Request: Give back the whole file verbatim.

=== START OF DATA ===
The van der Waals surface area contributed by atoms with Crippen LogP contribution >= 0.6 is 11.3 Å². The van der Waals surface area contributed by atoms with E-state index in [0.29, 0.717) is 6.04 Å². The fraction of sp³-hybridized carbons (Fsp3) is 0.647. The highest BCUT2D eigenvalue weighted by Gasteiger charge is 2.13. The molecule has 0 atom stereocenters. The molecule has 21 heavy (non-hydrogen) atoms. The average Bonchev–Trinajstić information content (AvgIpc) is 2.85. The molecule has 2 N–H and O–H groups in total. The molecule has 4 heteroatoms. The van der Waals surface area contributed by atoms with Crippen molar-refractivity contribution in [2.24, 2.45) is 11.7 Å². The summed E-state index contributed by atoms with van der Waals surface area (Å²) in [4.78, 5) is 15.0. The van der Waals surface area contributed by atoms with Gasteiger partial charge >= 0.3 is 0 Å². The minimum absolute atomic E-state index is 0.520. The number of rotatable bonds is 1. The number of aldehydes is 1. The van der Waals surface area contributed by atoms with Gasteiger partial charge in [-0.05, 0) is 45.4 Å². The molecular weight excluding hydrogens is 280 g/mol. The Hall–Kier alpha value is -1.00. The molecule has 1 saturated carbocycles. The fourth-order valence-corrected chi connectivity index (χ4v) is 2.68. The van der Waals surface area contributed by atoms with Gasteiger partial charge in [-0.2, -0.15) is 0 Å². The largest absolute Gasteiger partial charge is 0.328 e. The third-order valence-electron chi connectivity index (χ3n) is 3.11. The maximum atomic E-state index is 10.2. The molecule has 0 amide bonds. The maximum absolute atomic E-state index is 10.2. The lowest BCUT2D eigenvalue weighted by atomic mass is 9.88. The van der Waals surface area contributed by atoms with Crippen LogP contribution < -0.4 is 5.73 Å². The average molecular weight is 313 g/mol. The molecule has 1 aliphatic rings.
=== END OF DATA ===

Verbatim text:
The van der Waals surface area contributed by atoms with Crippen LogP contribution >= 0.6 is 11.3 Å². The van der Waals surface area contributed by atoms with E-state index in [0.29, 0.717) is 6.04 Å². The fraction of sp³-hybridized carbons (Fsp3) is 0.647. The highest BCUT2D eigenvalue weighted by Gasteiger charge is 2.13. The molecule has 0 atom stereocenters. The molecule has 21 heavy (non-hydrogen) atoms. The average Bonchev–Trinajstić information content (AvgIpc) is 2.85. The molecule has 2 N–H and O–H groups in total. The molecule has 4 heteroatoms. The van der Waals surface area contributed by atoms with Crippen molar-refractivity contribution in [2.24, 2.45) is 11.7 Å². The summed E-state index contributed by atoms with van der Waals surface area (Å²) in [4.78, 5) is 15.0. The van der Waals surface area contributed by atoms with Gasteiger partial charge >= 0.3 is 0 Å². The minimum absolute atomic E-state index is 0.520. The number of rotatable bonds is 1. The number of aldehydes is 1. The van der Waals surface area contributed by atoms with Gasteiger partial charge in [-0.05, 0) is 45.4 Å². The molecular weight excluding hydrogens is 280 g/mol. The Hall–Kier alpha value is -1.00. The molecule has 1 saturated carbocycles. The fourth-order valence-corrected chi connectivity index (χ4v) is 2.68. The van der Waals surface area contributed by atoms with Gasteiger partial charge in [-0.2, -0.15) is 0 Å². The largest absolute Gasteiger partial charge is 0.328 e. The third-order valence-electron chi connectivity index (χ3n) is 3.11. The maximum atomic E-state index is 10.2. The molecule has 0 amide bonds. The maximum absolute atomic E-state index is 10.2. The lowest BCUT2D eigenvalue weighted by atomic mass is 9.88. The van der Waals surface area contributed by atoms with Crippen LogP contribution < -0.4 is 5.73 Å². The average molecular weight is 313 g/mol. The molecule has 1 aliphatic rings.